Indiana University SPEA Edward J. Bloustein School of Planning and Public Policy University of Pennsylvania AIR American University

Panel Paper: What Counts As Evidence? the Misalignment of Evaluation in the Policy Cycle

Friday, November 13, 2015 : 1:50 PM
Brickell Center (Hyatt Regency Miami)

*Names in bold indicate Presenter

Daniela Schroeter and Gregory D. Greenman II, Western Michigan University
The stage heuristic model of the policy cycle suggests that evaluation is solely a summative process and occurs after policy implementation. This paper argues that this placement is not only incorrect, but also detrimental to the overall success of a policy. Though the stage heuristic model is but one of many frameworks for policy analysis, it is the dominant model taught in introductory policy courses. None the 8 other most common  policy analysis frameworks, discussed at length by Weible and Sabatier (2014), place evaluation at another place in the policy process or suggest its application in policy formulation or implementation. This reliance on the Lasswellian placement of evaluation creates challenges for the evaluation of novel policies, thereby inhibiting responsive policy development and reaction to changing conditions in a timely manner.

Evaluation is a multidimensional transdiscipline that centers on the systematic determination of merit, worth, and/or significance of policy, programs, projects, products, and other evaluands as well as dimensions or components thereof. Rather than just being a summative effort to determine the success of a policy, evaluation provides options throughout the policy cycle. It helps decision makers determine what policies or programs can address a societal issue (needs assessment), whether it is being operated appropriately (process or implementation evaluation), whether the objectives are being met (outcome evaluation), and what intended and unintended effects the program has (impact evaluation). To that end, the discipline of evaluation hosts a growing set of evaluation models and approaches each of which produce evidence in varying shapes and forms. These models and approaches include expertise-oriented, consumer-oriented, goal-based and goal-free, theory-driven, decision-oriented, questions- and methods-driven, developmental and utilization-focused, and participatory approaches, to name but a few. Moreover, these models and approaches have implications for different stages in the policy life cycle. Combined, they emphasize a range of methods and allow for incorporation of a range of research designs. In contrast, the evidence-based practice movement clearly favors certain designs and methods over others, focusing solely on the efficacy of models, and thwarting innovation at the beginning of the policy cycle.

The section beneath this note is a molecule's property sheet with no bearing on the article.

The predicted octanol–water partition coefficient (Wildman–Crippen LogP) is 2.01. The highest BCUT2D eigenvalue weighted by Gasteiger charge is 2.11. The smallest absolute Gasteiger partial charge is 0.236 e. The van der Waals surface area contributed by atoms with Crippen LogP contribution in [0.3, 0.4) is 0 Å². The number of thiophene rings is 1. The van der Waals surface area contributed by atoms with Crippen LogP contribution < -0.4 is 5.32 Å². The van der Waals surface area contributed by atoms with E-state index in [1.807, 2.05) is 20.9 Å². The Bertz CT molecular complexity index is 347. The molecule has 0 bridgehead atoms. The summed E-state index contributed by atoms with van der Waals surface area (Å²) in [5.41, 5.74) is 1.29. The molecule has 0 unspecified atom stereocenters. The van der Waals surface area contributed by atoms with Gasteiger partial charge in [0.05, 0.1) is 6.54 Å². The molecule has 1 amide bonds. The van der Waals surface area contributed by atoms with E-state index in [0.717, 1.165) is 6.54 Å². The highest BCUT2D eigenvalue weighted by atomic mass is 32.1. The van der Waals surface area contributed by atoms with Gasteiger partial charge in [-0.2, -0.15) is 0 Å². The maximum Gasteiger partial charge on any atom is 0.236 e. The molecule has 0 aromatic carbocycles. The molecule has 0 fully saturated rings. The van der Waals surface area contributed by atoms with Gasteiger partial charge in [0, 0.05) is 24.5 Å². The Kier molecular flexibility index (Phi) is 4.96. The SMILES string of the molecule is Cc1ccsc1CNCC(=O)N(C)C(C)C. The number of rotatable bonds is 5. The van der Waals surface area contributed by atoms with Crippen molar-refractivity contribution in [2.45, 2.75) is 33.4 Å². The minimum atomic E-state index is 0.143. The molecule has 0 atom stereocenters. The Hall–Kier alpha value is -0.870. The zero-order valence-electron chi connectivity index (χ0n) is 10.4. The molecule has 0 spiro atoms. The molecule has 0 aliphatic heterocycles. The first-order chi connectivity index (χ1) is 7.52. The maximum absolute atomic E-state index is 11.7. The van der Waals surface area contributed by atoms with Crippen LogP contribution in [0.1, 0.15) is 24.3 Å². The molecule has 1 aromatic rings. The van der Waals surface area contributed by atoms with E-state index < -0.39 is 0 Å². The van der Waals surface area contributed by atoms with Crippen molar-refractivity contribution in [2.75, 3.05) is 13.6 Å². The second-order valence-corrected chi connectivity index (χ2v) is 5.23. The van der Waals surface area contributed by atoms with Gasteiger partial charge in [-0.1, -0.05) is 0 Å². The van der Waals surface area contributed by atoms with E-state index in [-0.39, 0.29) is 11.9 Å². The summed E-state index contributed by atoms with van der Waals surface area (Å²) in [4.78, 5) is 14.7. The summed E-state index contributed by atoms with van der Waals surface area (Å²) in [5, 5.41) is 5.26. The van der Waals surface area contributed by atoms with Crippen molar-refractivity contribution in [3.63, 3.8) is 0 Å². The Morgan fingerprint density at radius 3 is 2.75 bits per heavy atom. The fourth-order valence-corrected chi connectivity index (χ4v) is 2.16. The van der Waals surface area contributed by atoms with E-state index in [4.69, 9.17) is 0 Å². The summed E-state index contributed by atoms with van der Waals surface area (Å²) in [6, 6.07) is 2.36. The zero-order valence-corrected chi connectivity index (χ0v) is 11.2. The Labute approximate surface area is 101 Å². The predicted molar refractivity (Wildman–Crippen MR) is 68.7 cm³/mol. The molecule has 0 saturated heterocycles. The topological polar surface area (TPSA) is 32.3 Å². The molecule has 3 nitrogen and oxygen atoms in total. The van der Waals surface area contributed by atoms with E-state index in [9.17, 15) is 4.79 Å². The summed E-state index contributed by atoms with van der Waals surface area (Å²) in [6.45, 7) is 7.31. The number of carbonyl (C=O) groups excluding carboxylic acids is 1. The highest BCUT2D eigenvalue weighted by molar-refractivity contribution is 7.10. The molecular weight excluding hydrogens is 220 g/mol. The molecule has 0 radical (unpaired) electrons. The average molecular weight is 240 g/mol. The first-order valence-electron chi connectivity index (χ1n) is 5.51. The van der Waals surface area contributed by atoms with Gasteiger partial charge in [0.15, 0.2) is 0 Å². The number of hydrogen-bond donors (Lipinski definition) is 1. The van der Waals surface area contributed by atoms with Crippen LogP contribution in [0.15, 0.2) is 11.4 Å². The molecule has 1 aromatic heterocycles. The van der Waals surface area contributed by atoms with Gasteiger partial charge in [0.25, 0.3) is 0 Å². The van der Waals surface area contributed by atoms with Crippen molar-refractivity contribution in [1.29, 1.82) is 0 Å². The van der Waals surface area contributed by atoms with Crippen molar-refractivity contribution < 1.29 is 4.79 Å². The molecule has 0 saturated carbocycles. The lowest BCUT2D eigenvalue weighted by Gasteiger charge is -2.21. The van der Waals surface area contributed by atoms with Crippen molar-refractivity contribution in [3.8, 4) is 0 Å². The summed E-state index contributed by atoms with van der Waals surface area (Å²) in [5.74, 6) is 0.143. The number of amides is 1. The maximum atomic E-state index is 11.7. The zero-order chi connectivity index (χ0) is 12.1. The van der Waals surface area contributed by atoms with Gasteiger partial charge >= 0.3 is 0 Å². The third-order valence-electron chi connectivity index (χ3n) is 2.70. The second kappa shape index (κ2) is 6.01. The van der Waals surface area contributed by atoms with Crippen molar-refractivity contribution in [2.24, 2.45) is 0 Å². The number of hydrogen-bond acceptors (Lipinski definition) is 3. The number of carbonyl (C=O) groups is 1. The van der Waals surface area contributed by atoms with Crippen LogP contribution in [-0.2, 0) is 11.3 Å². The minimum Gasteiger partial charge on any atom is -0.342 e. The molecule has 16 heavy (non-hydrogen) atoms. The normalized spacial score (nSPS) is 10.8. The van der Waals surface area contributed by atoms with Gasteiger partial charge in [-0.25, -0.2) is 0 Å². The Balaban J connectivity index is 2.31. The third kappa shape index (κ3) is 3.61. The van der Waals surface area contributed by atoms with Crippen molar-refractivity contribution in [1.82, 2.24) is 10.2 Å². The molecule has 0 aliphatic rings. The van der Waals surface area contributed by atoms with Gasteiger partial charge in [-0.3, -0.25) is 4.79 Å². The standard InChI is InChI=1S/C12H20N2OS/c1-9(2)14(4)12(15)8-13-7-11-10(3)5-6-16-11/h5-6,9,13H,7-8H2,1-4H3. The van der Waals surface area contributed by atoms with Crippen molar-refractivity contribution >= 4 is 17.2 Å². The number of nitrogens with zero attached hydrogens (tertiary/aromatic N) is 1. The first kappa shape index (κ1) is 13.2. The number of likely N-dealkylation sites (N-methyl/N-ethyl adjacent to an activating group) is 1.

In essence, the most recent policy discussions emphasize evidence-based practices that overemphasize summative intervention efficacy over developmental, formative approaches that foster innovation, improvement, growth, and betterment. To that end, an expansive literature on evidence-based practices is emergent and evidence-based registers that show “what works” are growing. This paper includes three cases that highlight different aspects of the evidence-based practice movement in relation to the policy cycle. First, characteristics of the landscape of evidence-based practice registers in behavioral health are highlighted (Schroeter et al, 2015). Second, challenges of randomized controlled trials for testing innovation are discussed in relation to the recent Department of Education’s First In The World program. Third, biased accountability structures in the dissemination of findings from evaluation via clearinghouses, peer-reviewed publications, and gray literature are emphasized in relation to a recent study of program evaluation effectiveness principles in elementary science professional development.